How to Install and Use the Fiber Feeder (In 5 Steps)
BY Clarence Richard
Given the number of mix designs that call for cellulose (and other) fibers and other additions these days, producers may find themselves in need of a fiber feeder for a single project or for multiple projects coming up over a couple of seasons. Whether you need to rent a feeder or install one more “permanently,” the steps for setting it up will be similar. Let’s look at how to best install a block fiber feeder for the continuous mix plant and the batch plant.
For fibers that are delivered in 44-pound blocks, use a feeder that conveys the blocks at a consistent rate to a weigh meter. As an example, the Ez-Flo Gen II feeder system, which Clarence Richard Services rents and sells, comes with 50 feet of 4-inch hose that couples to the mixer and with 200 feet of control cable that connects the feeder to the remote control. The remote control will be placed in the plant’s control room. The hopper and blower are mounted on a skid with a footprint of approximately 18 feet by 6 feet when lined up for production.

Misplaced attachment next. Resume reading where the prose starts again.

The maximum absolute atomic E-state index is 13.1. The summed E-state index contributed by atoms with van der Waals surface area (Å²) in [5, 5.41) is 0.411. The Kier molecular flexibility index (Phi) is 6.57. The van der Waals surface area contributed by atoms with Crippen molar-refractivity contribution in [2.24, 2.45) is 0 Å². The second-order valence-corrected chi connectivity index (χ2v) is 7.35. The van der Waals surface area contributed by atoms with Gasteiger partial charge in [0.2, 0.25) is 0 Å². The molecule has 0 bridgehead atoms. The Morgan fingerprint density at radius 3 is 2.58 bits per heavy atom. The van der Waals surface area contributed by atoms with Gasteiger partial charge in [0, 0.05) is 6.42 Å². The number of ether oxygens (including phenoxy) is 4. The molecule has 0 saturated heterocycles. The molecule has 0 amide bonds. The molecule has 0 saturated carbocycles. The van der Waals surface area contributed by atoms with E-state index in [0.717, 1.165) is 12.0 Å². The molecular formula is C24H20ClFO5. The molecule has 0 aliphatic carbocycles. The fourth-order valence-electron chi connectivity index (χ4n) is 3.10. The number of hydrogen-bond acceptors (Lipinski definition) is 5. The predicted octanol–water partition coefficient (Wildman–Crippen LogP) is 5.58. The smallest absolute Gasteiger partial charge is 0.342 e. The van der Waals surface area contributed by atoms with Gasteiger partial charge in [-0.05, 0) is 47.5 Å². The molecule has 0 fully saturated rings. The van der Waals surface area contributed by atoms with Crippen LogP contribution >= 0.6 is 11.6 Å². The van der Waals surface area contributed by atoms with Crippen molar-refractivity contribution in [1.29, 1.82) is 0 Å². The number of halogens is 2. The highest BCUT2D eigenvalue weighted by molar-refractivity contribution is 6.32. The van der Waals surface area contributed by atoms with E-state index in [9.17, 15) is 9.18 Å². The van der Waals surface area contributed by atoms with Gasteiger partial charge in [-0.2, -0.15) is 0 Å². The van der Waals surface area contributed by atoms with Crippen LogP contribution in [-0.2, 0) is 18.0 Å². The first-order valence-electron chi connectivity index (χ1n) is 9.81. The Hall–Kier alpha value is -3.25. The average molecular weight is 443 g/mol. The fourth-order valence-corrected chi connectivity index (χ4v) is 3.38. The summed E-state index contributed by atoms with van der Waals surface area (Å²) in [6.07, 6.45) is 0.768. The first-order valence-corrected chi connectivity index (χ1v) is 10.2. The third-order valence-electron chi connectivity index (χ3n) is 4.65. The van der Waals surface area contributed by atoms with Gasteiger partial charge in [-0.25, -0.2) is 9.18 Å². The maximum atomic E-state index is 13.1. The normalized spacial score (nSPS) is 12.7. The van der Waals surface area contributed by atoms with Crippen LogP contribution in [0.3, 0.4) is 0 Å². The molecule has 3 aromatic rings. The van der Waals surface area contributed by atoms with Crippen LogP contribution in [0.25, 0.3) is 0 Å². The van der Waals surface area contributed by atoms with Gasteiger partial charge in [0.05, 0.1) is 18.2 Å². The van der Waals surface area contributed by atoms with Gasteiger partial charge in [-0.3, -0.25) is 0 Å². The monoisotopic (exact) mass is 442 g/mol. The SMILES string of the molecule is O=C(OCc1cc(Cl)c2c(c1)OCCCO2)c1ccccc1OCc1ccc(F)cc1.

Step one is to remove the skid from the lowboy and place it within a few feet of the mixing drum for ease of use.
Step two is to shim the underside of the skids to stabilize and adjust for any required leveling.
Step three is to set up the remote control panel, which may be located in the plant’s control house for the operator’s convenience.
Step four is to connect the control cable from the feeder to the remote control.
Step five, at the skid, is to pull the conveyor out from the hopper and fold out the table-conveyor support.
Ready to Go!
When ready to operate, the ground personnel will begin placing the bales of cellulose (or other) fiber on the conveyor. Place them end-to-end. Fill the conveyor with the bales, which the conveyor will send to its hopper’s augers.
The augers break up each bale into cottage cheese-sized chunks of fiber and feed it to the variable speed scale feed auger.
Fiber then passes through the scale into the air stream on the suction side of the blower.
The blower conveys the material and opens the fiber chunks, separating the fibers from each other for maximum AC absorption. The fibers “meet up” with the liquid AC in the drum, usually at the point where the AC is being sprayed.
The scale reports to the remote control. When the plant rate changes, the fiber rate will also change—this proportioning is controlled by the set point.
Clarence Richard is the proprietor of Clarence Richard Services (CRS), Minnetonka, Minnesota. For more information, contact him at (800) 372-7731 or Clarence@clarencerichard.com.